This was a 'rush' job begun in early December when Gilda (our coordinator) called to say that someone had the nerve to drop out over a month AFTER the exchange deadline, and I was the next one on the waiting list. So I said, "give me a week." and completed them December 8! I'm so very happy to have been bumped into this popular exchange.
I'd been intending to print a woodcut of this snow scene in Aspen, Colorado near my parents' home for a long time, but I never imagined making it so small! I carved a single plank of cherry wood with my tiniest little tools and used eight colors, printing darker and darker as I reduced the block each time I'd printed all the papers.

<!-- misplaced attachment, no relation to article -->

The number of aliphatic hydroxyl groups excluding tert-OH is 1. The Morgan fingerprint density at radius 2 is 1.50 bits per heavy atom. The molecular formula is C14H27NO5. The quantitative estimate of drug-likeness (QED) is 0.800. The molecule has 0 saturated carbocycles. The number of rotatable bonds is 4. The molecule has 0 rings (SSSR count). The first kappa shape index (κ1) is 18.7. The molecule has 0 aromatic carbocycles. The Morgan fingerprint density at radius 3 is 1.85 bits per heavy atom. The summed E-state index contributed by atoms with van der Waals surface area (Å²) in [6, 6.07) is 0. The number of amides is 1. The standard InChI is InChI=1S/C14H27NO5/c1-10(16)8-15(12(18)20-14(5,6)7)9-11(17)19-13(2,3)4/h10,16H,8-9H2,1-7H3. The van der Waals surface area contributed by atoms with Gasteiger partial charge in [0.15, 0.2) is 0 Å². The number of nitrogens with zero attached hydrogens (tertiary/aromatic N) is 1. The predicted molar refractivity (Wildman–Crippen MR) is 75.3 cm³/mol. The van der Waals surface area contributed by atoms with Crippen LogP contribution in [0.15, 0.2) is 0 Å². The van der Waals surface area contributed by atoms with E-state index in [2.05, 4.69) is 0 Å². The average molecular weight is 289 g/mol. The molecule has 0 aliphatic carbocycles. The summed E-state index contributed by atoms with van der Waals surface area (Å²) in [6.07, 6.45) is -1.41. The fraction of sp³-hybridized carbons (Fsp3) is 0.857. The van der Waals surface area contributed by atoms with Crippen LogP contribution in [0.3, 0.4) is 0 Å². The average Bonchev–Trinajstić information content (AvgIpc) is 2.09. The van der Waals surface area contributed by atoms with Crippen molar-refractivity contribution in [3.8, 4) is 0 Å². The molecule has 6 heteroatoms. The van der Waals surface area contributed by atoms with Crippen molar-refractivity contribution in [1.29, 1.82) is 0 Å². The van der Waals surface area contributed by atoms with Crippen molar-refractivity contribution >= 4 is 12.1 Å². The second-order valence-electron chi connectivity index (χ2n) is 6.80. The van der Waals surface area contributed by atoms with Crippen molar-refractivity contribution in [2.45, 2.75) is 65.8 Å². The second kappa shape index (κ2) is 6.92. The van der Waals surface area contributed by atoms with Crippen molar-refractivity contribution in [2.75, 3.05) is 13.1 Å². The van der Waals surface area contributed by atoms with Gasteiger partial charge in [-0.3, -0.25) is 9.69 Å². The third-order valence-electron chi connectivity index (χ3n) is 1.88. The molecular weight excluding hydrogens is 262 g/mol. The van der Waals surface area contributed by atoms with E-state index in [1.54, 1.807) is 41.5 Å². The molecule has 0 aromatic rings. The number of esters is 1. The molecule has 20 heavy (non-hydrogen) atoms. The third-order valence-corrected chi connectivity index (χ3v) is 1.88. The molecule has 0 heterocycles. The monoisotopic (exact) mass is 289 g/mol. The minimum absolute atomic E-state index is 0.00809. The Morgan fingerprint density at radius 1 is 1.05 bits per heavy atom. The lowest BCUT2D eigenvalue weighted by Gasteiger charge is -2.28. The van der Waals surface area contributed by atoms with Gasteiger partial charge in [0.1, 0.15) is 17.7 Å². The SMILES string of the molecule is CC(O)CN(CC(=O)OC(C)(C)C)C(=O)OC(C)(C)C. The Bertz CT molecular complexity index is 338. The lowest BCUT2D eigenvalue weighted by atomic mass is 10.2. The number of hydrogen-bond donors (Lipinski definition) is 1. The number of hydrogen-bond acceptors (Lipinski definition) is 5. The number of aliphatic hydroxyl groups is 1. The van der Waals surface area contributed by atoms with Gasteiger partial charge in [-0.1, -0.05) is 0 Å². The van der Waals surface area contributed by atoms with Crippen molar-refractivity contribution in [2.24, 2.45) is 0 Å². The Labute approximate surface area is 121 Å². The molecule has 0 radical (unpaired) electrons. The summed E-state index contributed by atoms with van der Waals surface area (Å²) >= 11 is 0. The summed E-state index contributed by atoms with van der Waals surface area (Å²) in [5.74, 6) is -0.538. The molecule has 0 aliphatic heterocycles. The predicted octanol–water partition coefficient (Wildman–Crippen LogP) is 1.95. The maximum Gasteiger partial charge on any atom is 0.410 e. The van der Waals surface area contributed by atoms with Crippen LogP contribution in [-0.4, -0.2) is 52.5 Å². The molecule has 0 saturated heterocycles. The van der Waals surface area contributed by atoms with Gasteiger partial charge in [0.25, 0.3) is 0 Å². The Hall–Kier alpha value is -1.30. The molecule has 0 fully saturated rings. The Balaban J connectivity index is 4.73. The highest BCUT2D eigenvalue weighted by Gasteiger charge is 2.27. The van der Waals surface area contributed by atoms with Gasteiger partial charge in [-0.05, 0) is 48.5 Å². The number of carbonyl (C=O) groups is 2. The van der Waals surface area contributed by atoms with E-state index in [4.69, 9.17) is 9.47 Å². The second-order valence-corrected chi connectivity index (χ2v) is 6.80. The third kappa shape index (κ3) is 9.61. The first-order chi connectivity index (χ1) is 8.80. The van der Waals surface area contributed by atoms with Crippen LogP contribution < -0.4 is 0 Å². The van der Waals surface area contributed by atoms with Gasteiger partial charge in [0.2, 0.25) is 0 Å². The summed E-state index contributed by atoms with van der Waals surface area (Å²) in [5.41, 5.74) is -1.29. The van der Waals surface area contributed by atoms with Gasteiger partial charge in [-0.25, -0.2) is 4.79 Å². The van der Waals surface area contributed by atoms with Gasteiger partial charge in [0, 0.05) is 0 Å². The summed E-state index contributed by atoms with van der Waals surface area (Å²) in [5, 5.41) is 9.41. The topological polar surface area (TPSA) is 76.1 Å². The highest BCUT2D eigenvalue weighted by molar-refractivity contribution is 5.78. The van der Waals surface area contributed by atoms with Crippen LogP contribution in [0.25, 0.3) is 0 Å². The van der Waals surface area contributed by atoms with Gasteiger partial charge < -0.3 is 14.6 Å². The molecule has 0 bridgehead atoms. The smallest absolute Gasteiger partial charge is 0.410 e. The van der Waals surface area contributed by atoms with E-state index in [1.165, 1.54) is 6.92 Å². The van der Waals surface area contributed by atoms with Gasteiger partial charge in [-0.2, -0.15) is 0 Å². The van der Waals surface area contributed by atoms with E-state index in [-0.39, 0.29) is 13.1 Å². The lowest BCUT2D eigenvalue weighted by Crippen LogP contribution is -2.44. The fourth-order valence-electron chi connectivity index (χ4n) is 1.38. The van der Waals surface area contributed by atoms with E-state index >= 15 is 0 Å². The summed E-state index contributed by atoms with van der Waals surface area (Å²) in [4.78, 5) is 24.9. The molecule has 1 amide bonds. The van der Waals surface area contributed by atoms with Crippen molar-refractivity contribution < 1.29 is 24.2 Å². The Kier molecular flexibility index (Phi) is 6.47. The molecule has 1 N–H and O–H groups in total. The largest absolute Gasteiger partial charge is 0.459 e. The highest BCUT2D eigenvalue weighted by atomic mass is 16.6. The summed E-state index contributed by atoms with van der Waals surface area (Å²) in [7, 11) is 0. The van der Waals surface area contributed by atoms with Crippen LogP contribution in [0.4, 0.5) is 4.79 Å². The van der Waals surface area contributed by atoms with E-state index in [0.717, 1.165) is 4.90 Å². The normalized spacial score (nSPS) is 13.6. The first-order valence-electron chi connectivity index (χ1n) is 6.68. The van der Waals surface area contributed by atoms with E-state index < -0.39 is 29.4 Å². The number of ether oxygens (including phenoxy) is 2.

They're on Nishinouchi paper from McClain's. Nishinouchi is a relatively thin washi for printmaking and is not the highest quality. It has a lot of variation in thickness over each sheet and a lot of clumps and impurities and the sizing is applied in a sloppy manner with many missed spots, especially around the edges. But it's relatively inexpensive and strong enough to hold up to several over-printings if you're very careful. I did lose two prints to holes where the paper just gave up the ghost in the darker areas. Pigment is Prussian Blue pigment suspension and sumi, both from Daniel Smith mixed into a little home-brewed rice paste I cooked up from Lineco, Inc Neutral pH Pure Rice Starch (McClain's now has some nice Japanese rice starch, too). I jury rigged a primitive sort of double boiler from my hot water pot heating some boiling water and into the shallow boiling water went a Pyrex cup containing of a couple teaspoons of rice starch in a half a cup of water. I stirred the paste mixture occasionally while heating until it became hot, clear, and thick. Then I cooled it and added a good amount of formalin (enough to make my eyes water a little) and the paste has kept well at room temperature in a sealed jar for a month. Without the formalin you'd want to make a fresh batch daily. That's about it -- it's pretty wintery here in Kansas City this time of year. I think the image reflects that winter feeling.